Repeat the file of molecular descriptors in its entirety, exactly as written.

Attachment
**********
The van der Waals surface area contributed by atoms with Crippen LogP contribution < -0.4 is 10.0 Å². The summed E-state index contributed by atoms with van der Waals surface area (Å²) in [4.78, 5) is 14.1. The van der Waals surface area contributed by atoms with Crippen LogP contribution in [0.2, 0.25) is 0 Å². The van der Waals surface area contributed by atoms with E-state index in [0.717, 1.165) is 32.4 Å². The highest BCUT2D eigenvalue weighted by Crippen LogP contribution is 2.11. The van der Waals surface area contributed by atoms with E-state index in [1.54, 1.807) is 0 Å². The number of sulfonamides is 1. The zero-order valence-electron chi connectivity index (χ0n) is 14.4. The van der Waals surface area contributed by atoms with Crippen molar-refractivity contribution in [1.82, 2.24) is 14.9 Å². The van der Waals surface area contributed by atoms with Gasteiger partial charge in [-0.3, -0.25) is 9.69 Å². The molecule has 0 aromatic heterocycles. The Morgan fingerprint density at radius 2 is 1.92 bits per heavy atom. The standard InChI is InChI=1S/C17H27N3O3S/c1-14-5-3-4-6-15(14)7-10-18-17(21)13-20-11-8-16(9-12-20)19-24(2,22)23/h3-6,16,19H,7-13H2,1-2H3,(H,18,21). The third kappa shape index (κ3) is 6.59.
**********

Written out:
The van der Waals surface area contributed by atoms with Crippen LogP contribution < -0.4 is 10.0 Å². The summed E-state index contributed by atoms with van der Waals surface area (Å²) in [4.78, 5) is 14.1. The van der Waals surface area contributed by atoms with Crippen LogP contribution in [0.2, 0.25) is 0 Å². The van der Waals surface area contributed by atoms with E-state index in [0.717, 1.165) is 32.4 Å². The highest BCUT2D eigenvalue weighted by Crippen LogP contribution is 2.11. The van der Waals surface area contributed by atoms with E-state index in [1.54, 1.807) is 0 Å². The number of sulfonamides is 1. The zero-order valence-electron chi connectivity index (χ0n) is 14.4. The van der Waals surface area contributed by atoms with Crippen molar-refractivity contribution in [1.82, 2.24) is 14.9 Å². The van der Waals surface area contributed by atoms with Gasteiger partial charge in [-0.3, -0.25) is 9.69 Å². The molecule has 0 aromatic heterocycles. The Morgan fingerprint density at radius 2 is 1.92 bits per heavy atom. The standard InChI is InChI=1S/C17H27N3O3S/c1-14-5-3-4-6-15(14)7-10-18-17(21)13-20-11-8-16(9-12-20)19-24(2,22)23/h3-6,16,19H,7-13H2,1-2H3,(H,18,21). The third kappa shape index (κ3) is 6.59.